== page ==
Hong Kong Isolates Fever Patient After Mystery Virus Hits China's Wuhan

wuhan-market.jpg The seafood market to which an epidemic of what China is calling "pneumonia of unknown cause" was traced in Wuhan, China, Dec. 31, 2019.
Photo courtesy of an RFA listener.

Hong Kong's Hospital Authority said on Thursday it had isolated a patient who arrived from the central Chinese city of Wuhan, which state media says has seen an outbreak of "viral pneumonia" in recent days, but that she tested negative for SARS, avian and seasonal influenza.

The woman has been placed in isolation at Tuen Mun Hospital after falling sick after arriving from Wuhan, where officials are investigating 27 cases of viral pneumonia, including seven people in critical condition.

The Authority said the woman has an upper respiratory tract infection and a fever and is in a stable condition, but has tested negative for Severe Acute Respiratory Syndrome (SARS), as well as bird flu and regular influenza.

Officials in Wuhan said that several clinics and hospitals in the city have received patients suffering from pneumonia, of which the cause was unknown. However, all patients have previously visited a seafood market in the city.

A team of experts from the National Health Commission arrived in Wuhan on Tuesday, and are "conducting relevant inspection and verification work," state broadcaster CCTV reported.

Online activist Zhang Ruigen said there are concerns that the ruling Chinese Communist Party may seek to cover up the seriousness of the outbreak, as it was accused of doing in 2003 by the World Health Organization during the SARS outbreak.

"I think the Wuhan government is cracking down on information," Zhang said. "They are trying to do a news blackout, and they are calling the truth rumors and fake news the truth."

"When SARS broke out in 2003, the government also blocked the news and said it was rumors, and then said it couldn't be covered at all," Zhang said. "This is still the same routine: they are calling it 'pneumonia of unknown cause.'"

"The first thing they think about is how not to reveal the truth. The first thing they do is detain people and censor public speech," he said.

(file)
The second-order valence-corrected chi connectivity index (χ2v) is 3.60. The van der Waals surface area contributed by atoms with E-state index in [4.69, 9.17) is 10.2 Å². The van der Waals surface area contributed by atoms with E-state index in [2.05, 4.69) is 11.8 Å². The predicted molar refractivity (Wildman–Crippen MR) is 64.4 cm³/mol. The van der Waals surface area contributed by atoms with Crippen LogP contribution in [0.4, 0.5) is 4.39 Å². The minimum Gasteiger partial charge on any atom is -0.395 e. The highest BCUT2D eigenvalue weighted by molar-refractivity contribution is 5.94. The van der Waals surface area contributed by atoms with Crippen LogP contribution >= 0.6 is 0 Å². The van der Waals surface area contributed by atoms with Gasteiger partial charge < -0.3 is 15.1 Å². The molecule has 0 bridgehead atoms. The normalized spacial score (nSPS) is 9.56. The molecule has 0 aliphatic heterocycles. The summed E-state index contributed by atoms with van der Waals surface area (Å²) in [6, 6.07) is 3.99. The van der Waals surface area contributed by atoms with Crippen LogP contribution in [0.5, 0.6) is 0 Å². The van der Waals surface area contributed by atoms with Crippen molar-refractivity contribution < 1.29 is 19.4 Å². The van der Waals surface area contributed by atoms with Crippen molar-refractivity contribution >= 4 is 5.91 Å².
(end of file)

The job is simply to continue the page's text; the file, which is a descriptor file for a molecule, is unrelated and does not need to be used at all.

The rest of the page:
Coverup feared

A local resident surnamed Feng agreed.

"They are deleting everything, and people are frightened because they haven't made an official announcement yet," Feng said. "I think the local government wants to cover it up, because it's the end of the year, and stability matters more than anything; that's their MO."

SARS -- described as atypical pneumonia caused by a coronavirus -- killed 349 people in mainland China and another 299 in Hong Kong in 2003. The virus, which infected more than 8,000 people around the world, is believed to have originated in the southern Chinese province of Guangdong.

The WHO declared China free of the SARS virus in May 2004.

Initial reports indicated that a case of coronavirus-linked pneumonia was confirmed in the Central (No. 2) Hospital of the Tongji Medical College.

An employee who answered the phone at the hospital's department of respiratory medicine declined to comment when contacted by RFA.

"Sorry, we haven't received any feedback on the situation," the employee said.

An official who answered the phone at the Wuhan municipal health bureau said there was as yet no confirmed diagnosis of the disease.

"It should be referred to as pneumonia of unknown cause," the official said. "Don't cause panic. We haven't had any fatalities yet so people should just pay attention to hygiene and don't go to crowded places."

The seafood market that the epidemic was traced to lies close to Hankou Railway Station, which sees tens of thousands of people passing through every day, and yet the market hasn't been shut down, just subjected to disinfection routines, sources in the city told RFA.

While reports have suggested the virus may have come from infected meat at the market, health officials have said there have been no cases so far of human-to-human transmission.

Reported by Wong Siu-san and Sing Man for RFA's Cantonese Service, and by Qiao Long for the Mandarin Service. Translated and edited by Luisetta Mudie.


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